Placing vulnerable children under the age of 16 in unregulated accommodation will become illegal from September, the Education Secretary has announced.
His comments come as at least 10,000 children in care were placed in potentially unsafe accommodation including caravans, tents and barges, a Sky News investigation has revealed.
Figures obtained under the Freedom of Information Act show that local councils used unregulated accommodation to house vulnerable children.
Between January 2019 and December 2020, at least 9,990 children were placed into unregulated accommodation by 86 local authorities.
At least 20 children were sent to live in tents or caravans, 17 were placed into hostels, and seven were housed in barges on canals.
Now Ofsted will be given extra powers to take enforcement action against illegal unregistered children’s homes under reforms unveiled by Gavin Williamson.
Ministers will also introduce national standards for unregulated accommodation for older children in care or care leavers, those who are aged 16 and over, to ensure the settings are consistently high quality.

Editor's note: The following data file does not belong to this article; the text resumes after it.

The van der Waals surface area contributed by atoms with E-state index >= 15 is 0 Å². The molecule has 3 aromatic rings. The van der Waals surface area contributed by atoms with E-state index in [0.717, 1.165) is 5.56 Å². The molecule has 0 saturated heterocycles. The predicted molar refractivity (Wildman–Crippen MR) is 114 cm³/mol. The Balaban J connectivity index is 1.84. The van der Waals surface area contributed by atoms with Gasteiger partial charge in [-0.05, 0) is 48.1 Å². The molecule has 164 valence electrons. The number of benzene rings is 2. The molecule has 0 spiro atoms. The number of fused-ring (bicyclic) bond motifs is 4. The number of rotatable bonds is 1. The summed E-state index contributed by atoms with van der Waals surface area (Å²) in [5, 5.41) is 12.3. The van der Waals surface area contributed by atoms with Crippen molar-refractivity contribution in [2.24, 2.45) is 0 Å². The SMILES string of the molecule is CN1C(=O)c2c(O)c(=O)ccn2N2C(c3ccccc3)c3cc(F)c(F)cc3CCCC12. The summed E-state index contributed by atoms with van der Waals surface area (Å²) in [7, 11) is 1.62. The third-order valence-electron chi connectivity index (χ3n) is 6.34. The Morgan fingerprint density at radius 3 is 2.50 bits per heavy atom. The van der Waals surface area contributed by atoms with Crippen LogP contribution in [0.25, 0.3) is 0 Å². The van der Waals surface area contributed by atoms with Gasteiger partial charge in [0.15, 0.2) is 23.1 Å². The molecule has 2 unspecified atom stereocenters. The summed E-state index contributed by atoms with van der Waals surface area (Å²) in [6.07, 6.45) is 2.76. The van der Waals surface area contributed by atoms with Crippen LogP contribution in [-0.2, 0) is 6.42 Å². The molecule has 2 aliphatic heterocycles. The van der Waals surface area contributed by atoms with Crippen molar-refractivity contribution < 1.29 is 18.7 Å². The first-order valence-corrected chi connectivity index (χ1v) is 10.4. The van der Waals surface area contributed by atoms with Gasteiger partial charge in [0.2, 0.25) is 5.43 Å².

But the Children’s Commissioner for England has called for the ban on unregulated accommodation for under-16s to be extended to include older teenagers as she said they will still be at risk of exploitation.
Anne Longfield warned that some teenage children in care live in “dangerous accommodation”, including hostels or caravan parks, and 17-year-olds can be “easy prey” for people who abuse or exploit children.
Ms Longfield said the ban needed to “go further” and include under-18s.
She said: “There are too many teenage children in care living in completely unsuitable and sometimes dangerous accommodation, including hostels or caravan parks.
“Vulnerable 17-year-olds are sometimes placed in accommodation where they are easy prey for those who abuse or exploit children, and this change to the law will still leave them at risk.”
“At the heart of these problems is a chronic shortage of residential provision for children in care and this must be something that both the current independent care review and forthcoming government spending review rectifies,” Ms Longfield added.
This morning James Cleverly, Minister of State for Middle East and North Africa, appeared on Sky News. he was asked about the shocking findings of this report.
Presenter Gillian Joseph asked: “How was this allowed to happen?”
James Cleverly replied: “I don’t have details at my fingertips…”